First Dell, Now Ford

Last week we featured a blog about Dell using mushrooms for their cushions in the packaging of their servers. Well this week we will be talking about Ford. They have also decided to dabble with mushrooms. Evocative Design is an eco-start-up company specializing in the development of using mycelium to make biodegradable materials. They collaborated with Dell and now are working with Ford to develop a biodegradable foam made from mushrooms. This foam could potentially be used in bumpers, side doors, and dashboards, and will replace petroleum based foams and insulators.

This new breakthrough has allowed Ford to become a more sustainable company. Not only is the mycelium material eco-friendly, but it is also cost effective, fireproof, waterproof, and will decompose in about a month when it has reached the end of its life. Ford plans on using Evocative’s mycelium material to outfit every car in the near future. They have also started to explore other environmentally friendly options including cooked chicken feathers, algae, and wheat straw. Ford has rigorous goals to make their vehicles more green and plan on replacing 30 pounds of plastic per car.

Mold Turns Eco-Friendly

Dell has become a company that is dedicated to finding green alternatives for their packaging. They have announced that they will be using mushrooms as part of their cushioning for their server packaging. The brilliance behind using mushrooms is they are grown, not manufactured. This allows less energy to be used to produce the packaging. Mushrooms are also more dense, meaning they can support the weight of Dell’s servers and they can be grown quickly. The end result is an eco-friendly alternative for packaging that consumers can compost. Dell has already experimented with bamboo packaging in 2009 and will combine it with the new mushroom based packaging.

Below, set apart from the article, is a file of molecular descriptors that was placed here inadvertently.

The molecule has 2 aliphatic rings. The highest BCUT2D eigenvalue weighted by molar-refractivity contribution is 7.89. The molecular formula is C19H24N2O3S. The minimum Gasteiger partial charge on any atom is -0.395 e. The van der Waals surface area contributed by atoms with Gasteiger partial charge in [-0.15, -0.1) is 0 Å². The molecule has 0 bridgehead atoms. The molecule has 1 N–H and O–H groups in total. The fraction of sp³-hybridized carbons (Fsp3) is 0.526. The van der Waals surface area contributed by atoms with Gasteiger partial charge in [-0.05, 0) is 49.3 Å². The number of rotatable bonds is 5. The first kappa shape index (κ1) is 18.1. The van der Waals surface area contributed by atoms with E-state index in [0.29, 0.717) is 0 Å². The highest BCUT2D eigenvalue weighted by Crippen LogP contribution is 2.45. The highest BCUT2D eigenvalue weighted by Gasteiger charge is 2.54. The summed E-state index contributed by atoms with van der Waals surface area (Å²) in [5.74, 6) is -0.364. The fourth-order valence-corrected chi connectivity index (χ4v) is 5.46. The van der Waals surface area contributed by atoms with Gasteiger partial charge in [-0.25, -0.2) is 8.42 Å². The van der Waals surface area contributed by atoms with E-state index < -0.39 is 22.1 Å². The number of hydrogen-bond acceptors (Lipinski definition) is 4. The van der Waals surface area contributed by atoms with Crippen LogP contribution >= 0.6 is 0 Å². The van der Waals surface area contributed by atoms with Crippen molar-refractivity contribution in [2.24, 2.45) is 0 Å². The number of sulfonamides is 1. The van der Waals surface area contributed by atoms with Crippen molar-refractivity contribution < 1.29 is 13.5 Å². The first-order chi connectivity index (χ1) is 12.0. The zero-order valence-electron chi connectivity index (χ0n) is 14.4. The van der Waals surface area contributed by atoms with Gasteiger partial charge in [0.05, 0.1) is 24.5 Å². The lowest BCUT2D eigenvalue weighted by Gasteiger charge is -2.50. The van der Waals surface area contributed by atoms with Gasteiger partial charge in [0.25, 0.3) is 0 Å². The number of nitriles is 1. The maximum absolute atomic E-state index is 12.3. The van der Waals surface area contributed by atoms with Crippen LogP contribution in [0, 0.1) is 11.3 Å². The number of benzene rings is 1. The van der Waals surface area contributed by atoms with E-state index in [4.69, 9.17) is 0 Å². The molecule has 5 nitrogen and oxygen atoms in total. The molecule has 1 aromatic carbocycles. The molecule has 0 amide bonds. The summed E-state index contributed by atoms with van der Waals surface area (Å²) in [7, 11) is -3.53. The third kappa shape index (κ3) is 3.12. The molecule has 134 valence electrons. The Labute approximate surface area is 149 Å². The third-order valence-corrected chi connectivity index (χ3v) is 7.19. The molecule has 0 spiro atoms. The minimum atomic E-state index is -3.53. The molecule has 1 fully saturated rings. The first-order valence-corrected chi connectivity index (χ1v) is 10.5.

The process of conducting such a sustainable creation for packaging is very interesting. It is a fairly short process, lasting between 5 and 10 days. It starts out using agricultural waste products, mainly cotton. The cotton hulls are placed in mold and then implanted with mushroom spawn. It then develops into a root structure of a mushroom. They have tested and retested this new development in sustainable packaging and will pilot run it with its PowerEdge 710 server. If this test is proven to be a success, they will expand the mushroom packaging to their other servers.

Dell has many goals in becoming a more sustainable company. They plan to eliminate 20 million pounds of packaging material by 2012 and make sure packaging is recyclable. They have made an extraordinary accomplishment by finding a green alternative for their packaging. Dell also keeps working hard everyday, looking for other ways to reduce their carbon footprint and be a more environmentally friendly company.